If you do get "lost" on course, take the time to orient yourself and continue. Don't head back to the start line, because you may be pointed toward another car. Just take the time to get back on course, and continue the run as a practice! If the next driver catches up, they will be red-flagged and be granted a re-run (which they'll use to its fullest potential).

Times are posted after each run. Your fastest run of the day is used to determine your finishing position.

Your Work Assignments

The big rule in autocross: If you drive, you work. Other drivers worked during your runs so you could have fun, now it's time to return the favor. Plus, it's a great way to see how the more experienced drivers run the course.

It's best to report for your work assignment as quickly as possible when it is time for you to work. Otherwise, some people end up working longer than others, which is no fun. The place to get work assignments will be announced in the drivers' meeting.

We try to put a novice with an experienced driver on a station if we have enough people. For a little bonus instruction, ask your co-worker to talk about the techniques of the cars on course.

Fun Runs

If time permits, fun runs are held at the completion of the event while trophies are being readied. This is your opportunity to ride with other drivers and have them ride with you. Fun runs usually cost one to two dollars.

Course Clean-up

Once all the timed runs and fun runs, if any, are complete, everyone helps clean up the course. This involves bringing in the fire extinguishers and flags, cones and timing equipment, and storing them in the trailer. Scoreboards need to be cleaned off and the pit area needs to be checked for trash. When everyone helps, this can be completed in fifteen to twenty minutes.

The Awards

After the event, following course clean-up, everyone meets for the trophy presentation. The location for the presentation is usually announced at the drivers' meeting. The event chair and his/her assistants will give out results and present trophies to the top third of each class, plus a trophy for Fastest Time of the Day (FTD) and the PAX challenge winner; the driver with the fastest indexed time.

Tech Inspection Requirements

        Safety Helmet: If you bring your own safety helmet, it must be approved by Snell in the current or two most recent ratings (e.g. if Snell 95 is in production then that, 90 and 85 are legal). The club provides loaner helmets for people who do not have one.

        Safety Belts: Original safety belts, at a minimum are required. Shoulder belts are not required, if your car did not come with them, but you must have a lap belt. Belts must be firmly attached.

        Solidly Mounted Battery: The battery must be held down properly. If it can be moved at all, it will not pass. There are some additional battery requirements which may affect you if you have modified your car. The Tech Inspector will help you out with them.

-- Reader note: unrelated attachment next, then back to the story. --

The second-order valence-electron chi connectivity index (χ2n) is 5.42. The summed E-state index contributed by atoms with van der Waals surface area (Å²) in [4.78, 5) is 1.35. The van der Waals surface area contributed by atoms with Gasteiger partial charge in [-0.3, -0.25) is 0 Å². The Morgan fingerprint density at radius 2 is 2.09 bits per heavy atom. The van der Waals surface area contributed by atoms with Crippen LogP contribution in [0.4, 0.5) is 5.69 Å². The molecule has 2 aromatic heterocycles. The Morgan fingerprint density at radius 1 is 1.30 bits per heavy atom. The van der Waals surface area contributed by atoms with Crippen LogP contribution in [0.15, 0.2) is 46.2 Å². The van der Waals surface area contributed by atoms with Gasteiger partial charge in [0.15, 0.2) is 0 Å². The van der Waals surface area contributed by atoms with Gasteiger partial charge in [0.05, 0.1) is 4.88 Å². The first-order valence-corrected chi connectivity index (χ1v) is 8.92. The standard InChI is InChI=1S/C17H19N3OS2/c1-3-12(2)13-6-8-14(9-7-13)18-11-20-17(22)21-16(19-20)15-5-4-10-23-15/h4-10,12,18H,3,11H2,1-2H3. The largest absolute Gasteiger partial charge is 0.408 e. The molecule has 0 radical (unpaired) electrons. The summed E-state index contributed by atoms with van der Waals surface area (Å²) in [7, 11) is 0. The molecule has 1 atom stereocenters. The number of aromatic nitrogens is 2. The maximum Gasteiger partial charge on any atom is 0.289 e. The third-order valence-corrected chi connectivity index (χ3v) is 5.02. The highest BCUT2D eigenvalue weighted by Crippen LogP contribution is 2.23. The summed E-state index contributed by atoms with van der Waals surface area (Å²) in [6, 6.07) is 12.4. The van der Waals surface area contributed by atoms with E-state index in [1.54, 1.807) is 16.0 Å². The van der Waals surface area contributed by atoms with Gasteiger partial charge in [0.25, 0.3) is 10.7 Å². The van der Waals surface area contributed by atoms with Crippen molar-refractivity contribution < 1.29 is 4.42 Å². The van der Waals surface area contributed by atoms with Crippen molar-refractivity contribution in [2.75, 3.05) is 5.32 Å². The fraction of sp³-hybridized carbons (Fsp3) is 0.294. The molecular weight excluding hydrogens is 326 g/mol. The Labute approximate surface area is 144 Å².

Legal Tires: In Stock and Street Prepared categories, the tires must have measurable tread, and must be in good condition. Excessive weather checks or visible cord/plies will fail inspection. Tire pressures should be higher than used for the street, usually 45psi-Front/35psi-Rear for a front-wheel-drive car, or 40psi all around for a rear-wheel-drive car.

        Brakes: The brake pedal must be firm, with no loss of pressure when held down.

        Steering / Suspension: The steering must be tight, with no excessive play. Wheel bearings cannot have excessive play.

        Hub Caps and Trim Rings: Hub caps, trim rings and wheel covers must be removed for competition, unless they are bolted to the wheel.

        Loose Items in Car: All loose items must be removed from the passenger compartment and trunk. This includes the floor-mats. You may remove the spare tire and jack, but you are not required to if they are properly secured.

        Fluid Leaks: Excessive fluid leaks will not pass inspection.

        Numbers and Class Markings: The car numbers and class markings should be prominently displayed on both sides of the car in colors that contrast with the paint, and should be large enough to be seen easily from the timing van. White shoe polish for marking windows (comes off with Windex ) is available for people who don't have magnetic or paper numbers.

        Adequate Muffler: Your car must be quieter than 95dbA (RLS) measured 50 feet from the course at a place where you are under full throttle. Due to the possibility of losing sites for noise problems, this rule is strictly enforced. (If your car is quiet enough to avoid attracting Police attention, it will most likely pass the noise requirement)

        Throttle: Accelerator pedal must have a return spring and operate freely.